Takamachi’s Echigo-Tsumari Exchange Center, the administrative headquarters of the triennale, housed several important works. One of the most interesting was Hiroshi Fuji’s Kaekko Shop, an installation that was a parody of a toy store and, in fact, doubled as a playroom for children.

    Snow Country Agrarian Culture Center, 2003, designed by MVRDV
    Snow Country Agrarian Culture Center, 2003, designed by MVRDV

    Matsudai is smaller than Tokamachi, and its busiest shopping street lines the main auto route that runs through town. The scene one encounters outside the train station is an odd mix of pastoral and industrial. As one leaves the station, the new Snow Country Agrarian Culture Center immediately grabs one’s attention. Designed as a multipurpose space, the center hosted several works, an exhibition shop, and a café during the triennale.

    Between the station and the center sat Yayoi Kusama’s colorful Blooming in Tsumari. On the hills behind it was a work from the First Triennale, The Rice Field by Ilya and Emilia Kabakov. For all their aesthetic appeal, these two works felt strangely out of place, perhaps because they were too stylized, too “ruralesque” for the exhibition.

    Yayoi Kusama, "Blooming in Tsumari" (part) 2003, fiberglass and paint (Ilya and Emilia Kabakov's "The Rice Field" is in the background)
    Yayoi Kusama, “Blooming in Tsumari” (part) 2003, fiberglass and paint (Ilya and Emilia Kabakov’s “The Rice Field” is in the background)

    The highlight of works in the center was Relation-Blackboard Classroom/Relation Farmer’s Work by Tatsuo Kawaguchi. The artist turned the center’s classroom into an old-fashioned classroom of the sort that would be found in a rural elementary school, but with a twist: all of the flat surfaces in the room were painted moss green.

    Tastuo Kawaguchi, "Relation-Blackboard Classroom/Relation Farmer's Work" 2003, installation, desks, computers, mixed media
    Tastuo Kawaguchi, “Relation-Blackboard Classroom/Relation Farmer’s Work” 2003, installation, desks, computers, mixed media

    When opened, each of the desks revealed a computer screen that gave information on the triennial and the center. The uniformity of color and ordered arrangement of objects stood as a metaphor for the conformity of Japanese education, which alienates increasing numbers of young people.

     

    The main commercial street in Matsudai contained most of the art-student seminar works. In art schools in Japan, seminars are composed of the third- and fourth-year students, many of whom go on to become artists or art teachers (or both).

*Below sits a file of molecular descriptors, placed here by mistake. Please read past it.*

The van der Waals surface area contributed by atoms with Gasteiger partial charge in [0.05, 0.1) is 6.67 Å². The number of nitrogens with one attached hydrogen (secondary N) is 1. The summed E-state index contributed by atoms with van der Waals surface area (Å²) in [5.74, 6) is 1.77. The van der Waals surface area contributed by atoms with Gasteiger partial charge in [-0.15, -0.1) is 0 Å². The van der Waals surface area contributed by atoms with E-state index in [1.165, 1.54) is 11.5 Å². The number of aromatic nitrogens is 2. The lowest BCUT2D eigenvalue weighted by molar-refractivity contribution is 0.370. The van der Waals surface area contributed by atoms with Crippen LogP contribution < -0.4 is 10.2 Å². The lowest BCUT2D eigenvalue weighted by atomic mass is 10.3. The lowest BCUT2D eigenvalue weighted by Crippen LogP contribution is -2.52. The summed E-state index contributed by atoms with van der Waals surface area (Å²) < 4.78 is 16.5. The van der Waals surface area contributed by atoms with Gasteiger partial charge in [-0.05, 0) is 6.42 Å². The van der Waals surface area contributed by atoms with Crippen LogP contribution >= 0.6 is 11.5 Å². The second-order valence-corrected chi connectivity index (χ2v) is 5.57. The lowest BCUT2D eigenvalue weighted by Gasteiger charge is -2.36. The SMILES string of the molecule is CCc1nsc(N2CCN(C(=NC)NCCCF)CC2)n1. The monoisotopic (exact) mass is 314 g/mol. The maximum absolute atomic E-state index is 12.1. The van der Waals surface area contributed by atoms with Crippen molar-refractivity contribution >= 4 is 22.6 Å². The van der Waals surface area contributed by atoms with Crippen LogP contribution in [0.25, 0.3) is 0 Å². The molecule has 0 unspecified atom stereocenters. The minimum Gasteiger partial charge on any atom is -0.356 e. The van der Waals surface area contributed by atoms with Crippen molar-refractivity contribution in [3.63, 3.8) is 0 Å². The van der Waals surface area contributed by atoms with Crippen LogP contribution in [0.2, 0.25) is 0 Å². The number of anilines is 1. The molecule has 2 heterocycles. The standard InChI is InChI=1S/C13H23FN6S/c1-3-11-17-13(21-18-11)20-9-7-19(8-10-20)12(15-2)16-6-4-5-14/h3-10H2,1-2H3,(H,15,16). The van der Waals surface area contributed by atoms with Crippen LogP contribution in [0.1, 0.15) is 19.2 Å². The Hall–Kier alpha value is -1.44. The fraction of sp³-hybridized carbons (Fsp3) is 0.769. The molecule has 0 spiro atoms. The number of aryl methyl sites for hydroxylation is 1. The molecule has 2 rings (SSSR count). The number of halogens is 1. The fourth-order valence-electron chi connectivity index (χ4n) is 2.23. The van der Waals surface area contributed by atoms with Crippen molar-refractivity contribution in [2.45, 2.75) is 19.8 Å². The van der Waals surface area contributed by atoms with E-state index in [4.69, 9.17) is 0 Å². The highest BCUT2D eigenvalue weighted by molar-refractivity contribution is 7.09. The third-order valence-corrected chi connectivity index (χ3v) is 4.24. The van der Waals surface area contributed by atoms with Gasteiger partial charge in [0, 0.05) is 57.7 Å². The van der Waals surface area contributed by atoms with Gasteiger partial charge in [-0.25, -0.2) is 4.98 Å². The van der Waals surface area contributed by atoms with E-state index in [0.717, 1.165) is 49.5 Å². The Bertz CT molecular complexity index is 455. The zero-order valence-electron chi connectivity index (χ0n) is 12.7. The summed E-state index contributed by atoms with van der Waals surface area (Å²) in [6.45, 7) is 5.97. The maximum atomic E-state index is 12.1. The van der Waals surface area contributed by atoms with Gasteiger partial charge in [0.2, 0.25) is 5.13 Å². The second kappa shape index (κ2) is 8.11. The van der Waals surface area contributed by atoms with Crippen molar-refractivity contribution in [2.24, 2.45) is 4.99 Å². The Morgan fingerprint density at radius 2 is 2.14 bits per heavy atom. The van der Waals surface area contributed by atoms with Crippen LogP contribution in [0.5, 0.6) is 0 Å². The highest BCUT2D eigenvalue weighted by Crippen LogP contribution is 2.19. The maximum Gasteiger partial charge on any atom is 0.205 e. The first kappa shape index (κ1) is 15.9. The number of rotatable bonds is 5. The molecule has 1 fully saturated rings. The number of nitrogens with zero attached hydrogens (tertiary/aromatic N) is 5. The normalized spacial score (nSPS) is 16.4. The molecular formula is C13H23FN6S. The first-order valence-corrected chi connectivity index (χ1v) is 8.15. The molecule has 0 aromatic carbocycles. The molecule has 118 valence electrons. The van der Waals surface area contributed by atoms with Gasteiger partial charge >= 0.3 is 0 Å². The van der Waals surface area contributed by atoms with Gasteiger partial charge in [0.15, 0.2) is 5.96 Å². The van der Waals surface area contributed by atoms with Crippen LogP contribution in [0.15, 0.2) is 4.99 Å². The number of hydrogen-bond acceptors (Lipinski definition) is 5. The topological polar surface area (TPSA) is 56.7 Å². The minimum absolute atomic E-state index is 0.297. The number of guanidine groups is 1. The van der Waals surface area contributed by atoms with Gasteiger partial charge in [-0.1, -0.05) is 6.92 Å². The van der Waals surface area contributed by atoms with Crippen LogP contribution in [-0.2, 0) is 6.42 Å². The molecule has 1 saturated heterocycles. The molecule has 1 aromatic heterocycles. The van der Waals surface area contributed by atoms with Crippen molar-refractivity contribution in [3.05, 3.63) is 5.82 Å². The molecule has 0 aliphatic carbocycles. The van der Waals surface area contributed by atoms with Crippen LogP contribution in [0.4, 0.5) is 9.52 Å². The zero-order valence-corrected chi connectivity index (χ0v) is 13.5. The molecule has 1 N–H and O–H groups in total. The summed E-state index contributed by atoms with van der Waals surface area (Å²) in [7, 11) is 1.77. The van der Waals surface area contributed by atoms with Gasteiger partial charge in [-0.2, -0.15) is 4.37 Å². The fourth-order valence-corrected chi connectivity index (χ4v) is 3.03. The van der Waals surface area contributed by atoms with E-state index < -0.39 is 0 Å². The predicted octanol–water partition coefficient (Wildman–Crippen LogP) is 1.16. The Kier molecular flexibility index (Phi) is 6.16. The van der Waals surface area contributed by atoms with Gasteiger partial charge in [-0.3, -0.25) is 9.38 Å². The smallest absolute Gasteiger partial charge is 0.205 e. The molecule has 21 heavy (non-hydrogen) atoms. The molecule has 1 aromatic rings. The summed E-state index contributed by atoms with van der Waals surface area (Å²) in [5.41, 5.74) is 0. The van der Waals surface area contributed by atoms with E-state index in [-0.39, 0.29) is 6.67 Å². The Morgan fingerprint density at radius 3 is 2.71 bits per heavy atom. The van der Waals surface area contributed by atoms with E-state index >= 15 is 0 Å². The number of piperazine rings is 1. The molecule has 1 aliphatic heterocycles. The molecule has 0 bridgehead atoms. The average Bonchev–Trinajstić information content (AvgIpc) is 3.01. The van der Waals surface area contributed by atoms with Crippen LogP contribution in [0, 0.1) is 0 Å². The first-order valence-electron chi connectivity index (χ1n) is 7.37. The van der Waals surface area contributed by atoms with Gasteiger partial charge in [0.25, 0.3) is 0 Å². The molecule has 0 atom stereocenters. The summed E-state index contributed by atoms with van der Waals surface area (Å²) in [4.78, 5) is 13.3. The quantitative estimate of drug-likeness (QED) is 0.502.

The Fukushima University Hiroshi Arai Seminar’s Going into the World of Picture Diary, Dear Summer Vacation to Everyone was one example of a store turned into a temporary gallery space.

    In a similar vein, students from the Osaka University of Education Kenji Hiroshi Seminar created Chatterbox: A Shop Full of Words in an old hardware store that had gone out of business. Many of the remaining objects in the store were painted white, and attached to each were short, nonsensical phrases and questions. The result was an ocean of ghostly white objects that appeared to be channeling to former customers for insight. One of the best examples of a work involving the community was the Joetsu University of Education Toshio Nishimura Seminar’s Workshop in Matsudai human-“aida”-place, a cooperative work with children in Matsudai. Town officials allowed the students and children to decorate parts of a community center at will. As the exhibition progressed, the gray community center was transformed into a lighthearted fun house.

    The Second Echigo-Tsumari Art Triennale challenged viewers to think about the relationship between contemporary art and the human and natural environment. Spread across a wide area in the heat of summer, it also challenged viewers physically, as they walked through towns and fields to view the works. The exhibition went beyond the limitations of “ruralesque” beauty and hard-nosed social realism by showing art that grew naturally out of the environment through collaboration with local residents. The result was a series of works that brought home the issues of depopulation, economic decline, and environmental destruction while offering hope of renewal and reconstruction of endangered rural communities. In the end, it was an exhibition about hope for a better future amid the lingering sadness of the present. Perhaps the next triennial, in 2006, will provide an update on progress in turning that hope into reality.


    Original Article: Fouser, Robert J. “Japan’s Second Echigo-Tsumari Triennial: Linking art with the environment and involving local communities” Persimmon, Vol. 4, No. 3, 2004.

    © 2015 Robert J. Fouser